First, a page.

Longtime delegate reflects on years in W.Va. Legislature

December 19, 2006|by TRISH RUDDER

BERKELEY SPRINGS, W.Va. - Charles S. Trump IV said he is at peace with no longer being a delegate in the West Virginia House of Representatives.

He said he is looking forward to spending more time in the Eastern Panhandle and that he believes turnover in the Legislature is "healthier for the institution."

About a year ago, Trump decided not to run for re-election as delegate for the 51st District after serving 14 years and representing parts of Morgan, Berkeley and Hampshire counties.

He is looking forward to being home, he said, and since he missed a lot of his children's basketball games, he hopes to attend the games every week this year.


Years of service

A Republican from Berkeley Springs, Trump was minority whip of the 72nd and 73rd Legislatures, which is the assistant to the minority leader, he said, and was minority leader for the 74th through the 77th Legislatures.

As a representative, Trump said he wanted to be part of the solution to the problems.

"But there is a part of politics I don't like," he said. "It's when politics get vitriolic and personal, and I think it's unnecessary, and I think it underestimates the electorate."

"I won't miss that part of it," he said. "Mistakes are made when politicians underestimate the electorate."

Trump said, "The vast majority of the West Virginia Legislature that serve are good people who want to make a difference."

He said he is proud to have been a participant.

One of the Legislature's accomplishments during his service and one that he is proud of is reforming the state's Workers Compensation system by eliminating the state-run monopoly, he said.

"It will be open to the private sector in 2008," Trump said.

Another was the "bipartisan effort" each year for the last 15 years to fund the state retirement system to reduce the pension debt.

Trump said the state had unfunded liability and the debt had been growing since the 1960s or 1970s.

"If it was left unresolved, it would have destroyed the state's financial credibility," he said.

The Legislature put in "an extra one-half billion dollars" in the fund this fiscal year, he said.

"Had it not been addressed, it would have caused major catastrophic problems," he said.

More to do

There are some things Trump said he wished he had accomplished during the last 14 years, and at the top of the list is the failure to get the U.S. 522 bypass around Berkeley Springs.

"We must have four lanes," he said.

He also wants further reductions in state taxes. "The good thing is that we held the line," and there were no increases, he said.

The state food tax has not been eliminated but has been decreased from 6 percent to 5 percent this year and will be reduced to 4 percent next year and to 3 percent the following year, he said.

He said things don't get done quickly and he had to learn to accept small steps in the right direction.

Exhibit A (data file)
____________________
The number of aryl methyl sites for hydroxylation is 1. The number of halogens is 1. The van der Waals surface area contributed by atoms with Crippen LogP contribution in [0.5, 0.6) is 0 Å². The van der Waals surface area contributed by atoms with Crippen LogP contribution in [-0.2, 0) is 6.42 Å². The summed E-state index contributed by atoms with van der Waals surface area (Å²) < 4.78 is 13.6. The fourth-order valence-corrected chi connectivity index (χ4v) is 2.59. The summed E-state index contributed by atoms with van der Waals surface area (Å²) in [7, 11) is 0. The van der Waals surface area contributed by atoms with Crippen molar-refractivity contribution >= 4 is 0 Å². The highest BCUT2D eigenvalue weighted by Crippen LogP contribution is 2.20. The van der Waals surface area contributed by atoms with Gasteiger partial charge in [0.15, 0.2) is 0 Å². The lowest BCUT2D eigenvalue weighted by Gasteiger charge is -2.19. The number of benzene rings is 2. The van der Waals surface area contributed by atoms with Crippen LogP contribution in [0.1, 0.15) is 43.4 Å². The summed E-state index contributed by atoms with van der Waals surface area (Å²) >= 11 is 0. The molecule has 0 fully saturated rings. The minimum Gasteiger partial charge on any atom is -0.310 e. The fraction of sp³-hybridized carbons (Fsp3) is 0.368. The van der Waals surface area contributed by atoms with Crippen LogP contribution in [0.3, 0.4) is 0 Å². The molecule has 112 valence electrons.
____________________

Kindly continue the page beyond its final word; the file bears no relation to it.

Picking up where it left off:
He said there are big changes in Morgan County and the Eastern Panhandle that are foreign to other representatives.

"A unique nature of problems exists here," he said.

Teachers, schools

Special attention is needed to schoolteachers' pay, Trump said, and there are enormous challenges in local school districts because we are not competitive, and teachers leave and work out of state to get a higher salary, he said.

"We need a locality pay here," he said.

Trump said he introduced a bill last February that he calls "Leave Our Levies Alone."

He said the school aid formula is driven by enrollment and that is derived by the number per 1,000 students for funding.

"The state subtracts the local levy and that's where the problem is. We need to freeze the amount the state can take back to the year 2000," he said.

Trump said this would give several millions of dollars to supplement salaries.

Nancy White, Morgan County Schools treasurer, said the Legislature sets the levy rate for every county, and instead of 98 percent of the revenues from property taxes that go to the state, perhaps it could be reduced to 90 percent.

"The additional revenue brought in by higher property taxes should stay in the counties to supplement teacher salaries and keep them in the Eastern Panhandle," she said.

Even though Trump will not be there to reintroduce the bill again, "all the senators and delegates in the Eastern Panhandle are leading the rest of the body along to get the bill passed," he said.

Looking ahead

Trump said he will continue to be active in county affairs. "I'm still a citizen of Morgan County and I have a voice, and I won't lose my voice."

Trump said he has no definite plans at this time to run for public office. "I am looking forward to being home," he said.

He said he will miss a lot of the people who he worked with who are "terribly committed and dedicated public servants."

House Speaker Bob Kiss, D-Raleigh, had said he's grown to consider Trump a friend as well as an able colleague.

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